A French Drain is a low environmental–impact solution to installing drainage for areas around walls, driveways and gardens.
Installing a French Drain is fairly easy and you should be able to manage to build a drainage system like this with a few materials, and either a hired mini digger, or some serious hard work with a shovel and wheelbarrow.
Here we introduce you to our 10 step guide – How to Make a French Drain.
Why Install a French Drain?
You can build a French drain to relieve a build–up of water against a house wall which would otherwise lead to damaged external masonry and damp internal walls (see picture above).
You may decide to use Geotextile sheet to protect the wall of the building where you are installing the French Drain. Find out more about using Geotextile Sheet in our French Drains and how they work Project.
You can also use it to drain areas of the garden, or at the edges of hard landscaping and drives to take water away from the site and into a suitable Soakaway or sewer.
How to Make a French Drain – A Step By Step Guide
Before you start work
- Plan where the water will drain off to – For more information see our French Drains How they Work project and our Guide to Foul and Surface Water Drainage. If you are going to connect your French Drain to a Soakaway you might also want to check out our project that deals with Soakaways.
- Plan and mark out the route of your trench – When installing any drainage, try to plan the trench so it will avoid obstructions such as a shed or trees. Use line marker spray or a string stretched between two small battens in the ground to mark the route you have chosen for your trench.
- Decide where you will place the waste soil – there is no point in piling it up against a wall as that can cause damp. You could make it part of a garden landscape ideas project or, if you want to dispose of it, you need to hire a skip.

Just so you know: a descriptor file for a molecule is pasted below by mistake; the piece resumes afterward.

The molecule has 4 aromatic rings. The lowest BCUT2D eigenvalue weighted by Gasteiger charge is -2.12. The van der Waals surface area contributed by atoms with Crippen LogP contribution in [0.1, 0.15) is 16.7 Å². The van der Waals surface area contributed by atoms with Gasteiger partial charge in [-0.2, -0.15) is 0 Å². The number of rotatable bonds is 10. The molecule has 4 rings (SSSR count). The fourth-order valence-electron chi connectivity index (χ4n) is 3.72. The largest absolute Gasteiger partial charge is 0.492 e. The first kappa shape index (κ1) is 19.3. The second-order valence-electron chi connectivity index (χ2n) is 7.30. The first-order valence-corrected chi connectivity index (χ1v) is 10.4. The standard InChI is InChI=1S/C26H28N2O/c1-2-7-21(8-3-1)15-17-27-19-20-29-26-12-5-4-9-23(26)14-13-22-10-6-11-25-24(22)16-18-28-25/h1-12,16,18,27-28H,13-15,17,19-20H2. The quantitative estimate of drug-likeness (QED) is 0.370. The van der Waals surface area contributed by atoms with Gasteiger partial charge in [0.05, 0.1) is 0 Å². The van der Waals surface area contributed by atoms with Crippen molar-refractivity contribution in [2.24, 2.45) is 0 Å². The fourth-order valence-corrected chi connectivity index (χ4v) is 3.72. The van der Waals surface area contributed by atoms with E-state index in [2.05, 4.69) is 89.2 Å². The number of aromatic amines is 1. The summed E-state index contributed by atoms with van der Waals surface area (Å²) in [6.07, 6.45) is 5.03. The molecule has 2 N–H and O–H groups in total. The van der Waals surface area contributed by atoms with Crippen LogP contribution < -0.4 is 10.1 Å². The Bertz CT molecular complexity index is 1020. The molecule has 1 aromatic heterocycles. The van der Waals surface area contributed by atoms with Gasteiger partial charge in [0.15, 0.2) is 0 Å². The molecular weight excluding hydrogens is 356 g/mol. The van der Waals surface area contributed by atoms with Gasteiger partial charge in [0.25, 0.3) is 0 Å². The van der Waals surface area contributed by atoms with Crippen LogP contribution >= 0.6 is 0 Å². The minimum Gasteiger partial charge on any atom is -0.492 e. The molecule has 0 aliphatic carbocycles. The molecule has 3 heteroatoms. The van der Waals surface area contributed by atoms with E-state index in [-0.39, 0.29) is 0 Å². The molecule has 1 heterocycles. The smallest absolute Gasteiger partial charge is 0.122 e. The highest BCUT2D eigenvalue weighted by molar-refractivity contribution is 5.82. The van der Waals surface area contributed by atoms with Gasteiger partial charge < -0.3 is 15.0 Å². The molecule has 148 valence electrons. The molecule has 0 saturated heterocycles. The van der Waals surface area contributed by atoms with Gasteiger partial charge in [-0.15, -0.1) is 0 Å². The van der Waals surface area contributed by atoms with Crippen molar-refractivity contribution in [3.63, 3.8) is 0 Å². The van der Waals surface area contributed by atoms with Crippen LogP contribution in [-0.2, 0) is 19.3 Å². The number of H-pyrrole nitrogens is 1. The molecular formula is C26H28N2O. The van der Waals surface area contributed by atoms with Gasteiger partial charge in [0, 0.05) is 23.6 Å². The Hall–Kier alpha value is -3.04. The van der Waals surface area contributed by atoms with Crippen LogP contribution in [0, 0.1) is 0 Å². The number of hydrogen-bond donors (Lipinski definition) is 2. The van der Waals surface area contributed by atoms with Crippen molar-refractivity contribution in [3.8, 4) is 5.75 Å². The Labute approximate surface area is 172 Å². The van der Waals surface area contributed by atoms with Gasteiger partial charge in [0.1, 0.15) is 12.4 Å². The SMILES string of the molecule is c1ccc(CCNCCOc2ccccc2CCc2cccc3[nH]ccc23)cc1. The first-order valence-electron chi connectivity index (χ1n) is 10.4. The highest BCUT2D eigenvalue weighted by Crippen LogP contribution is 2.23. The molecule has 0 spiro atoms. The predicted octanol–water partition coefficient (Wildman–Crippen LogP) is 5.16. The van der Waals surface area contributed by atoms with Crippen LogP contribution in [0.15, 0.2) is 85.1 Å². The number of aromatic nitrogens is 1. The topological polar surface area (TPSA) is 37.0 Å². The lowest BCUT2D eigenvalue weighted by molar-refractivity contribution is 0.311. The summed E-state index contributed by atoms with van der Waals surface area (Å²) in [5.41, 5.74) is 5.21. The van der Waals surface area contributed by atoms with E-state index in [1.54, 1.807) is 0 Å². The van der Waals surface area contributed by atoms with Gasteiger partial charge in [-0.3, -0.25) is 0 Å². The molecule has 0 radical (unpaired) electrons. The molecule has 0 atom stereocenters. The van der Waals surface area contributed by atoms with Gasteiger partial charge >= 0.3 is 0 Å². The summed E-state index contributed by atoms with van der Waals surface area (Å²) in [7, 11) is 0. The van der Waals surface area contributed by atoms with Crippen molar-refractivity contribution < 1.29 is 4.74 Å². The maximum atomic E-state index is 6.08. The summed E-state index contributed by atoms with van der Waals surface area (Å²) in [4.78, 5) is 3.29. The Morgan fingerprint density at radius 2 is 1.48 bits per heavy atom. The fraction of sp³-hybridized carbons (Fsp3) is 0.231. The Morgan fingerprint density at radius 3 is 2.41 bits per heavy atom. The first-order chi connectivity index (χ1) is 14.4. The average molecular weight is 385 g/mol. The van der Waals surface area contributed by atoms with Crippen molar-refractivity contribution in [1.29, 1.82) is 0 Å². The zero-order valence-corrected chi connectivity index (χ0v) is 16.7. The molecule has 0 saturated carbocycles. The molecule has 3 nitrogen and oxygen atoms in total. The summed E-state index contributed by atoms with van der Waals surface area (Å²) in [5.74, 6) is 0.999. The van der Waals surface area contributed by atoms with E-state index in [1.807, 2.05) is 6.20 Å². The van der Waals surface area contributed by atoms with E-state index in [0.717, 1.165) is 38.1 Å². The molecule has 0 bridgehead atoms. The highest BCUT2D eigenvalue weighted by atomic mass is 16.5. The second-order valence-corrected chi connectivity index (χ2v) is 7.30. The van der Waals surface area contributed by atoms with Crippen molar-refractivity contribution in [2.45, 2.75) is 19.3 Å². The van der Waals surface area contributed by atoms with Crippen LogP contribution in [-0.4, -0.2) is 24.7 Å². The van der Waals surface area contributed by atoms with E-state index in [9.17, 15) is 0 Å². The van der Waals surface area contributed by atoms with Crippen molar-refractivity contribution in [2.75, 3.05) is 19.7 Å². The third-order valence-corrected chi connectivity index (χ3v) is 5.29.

- Check the depth of the buildings foundations – The French drain should be no deeper than the foundations of the adjacent buildings and where foundations are shallow you should dig the trench 1m away from the wall.
- Plan Your French Drain – Generally a trench of about 200-300mm wide is suitable in most cases, but if you have a large amount of water to drain you may need a trench of up to 450mm wide. The trench should be about 300-500mm deep, and dug so that it slopes at a ratio of 1:50. That means that for every 2 meters of trench length, it should fall 40mm.
- Digging your trench – You can do this using manual labour, or you could hire a mini digger to make the job much easier. The sides of the trench should slope away from the building at no less than a 45 degree angle to ensure the surrounding ground remains stable.
- Filling the French Drain – To prevent the pipe being clogged with ‘fines’, you can line the trench with weed fabric, and if you are using it allow an overlap of some 300mm on either side of the trench to fold in before the top layer goes on.
- If you are using a perforated land drain pipe in the bottom of the trench, lay some coarse gravel in the trench first, then lay the pipe, making sure it is straight and has a 1:50 fall down to the end of the drain.
- Half fill the trench with a layer of coarse rubble made up of recycled crushed brick, or railway ballast, without fines, followed by a layer of coarse gravel to just below the top of the trench. Fold over the layer of weed fabric to prevent soil making its way into the drain and then finish off the French drain.
- Finishing the French Drain – To finish the drain you can top the trench off with fine ‘pea’ shingle which is quite decorative. Alternatively you can happily turf over the French drain on top of the weed fabric, although you may find that that the grass dries out very quickly in dry weather.
Ensure your Soakaway stays within building regulations
Please check with the local authority that your soakaway stays within the building regulations and is 5 metres away from your property.
All project content written and produced by Mike Edwards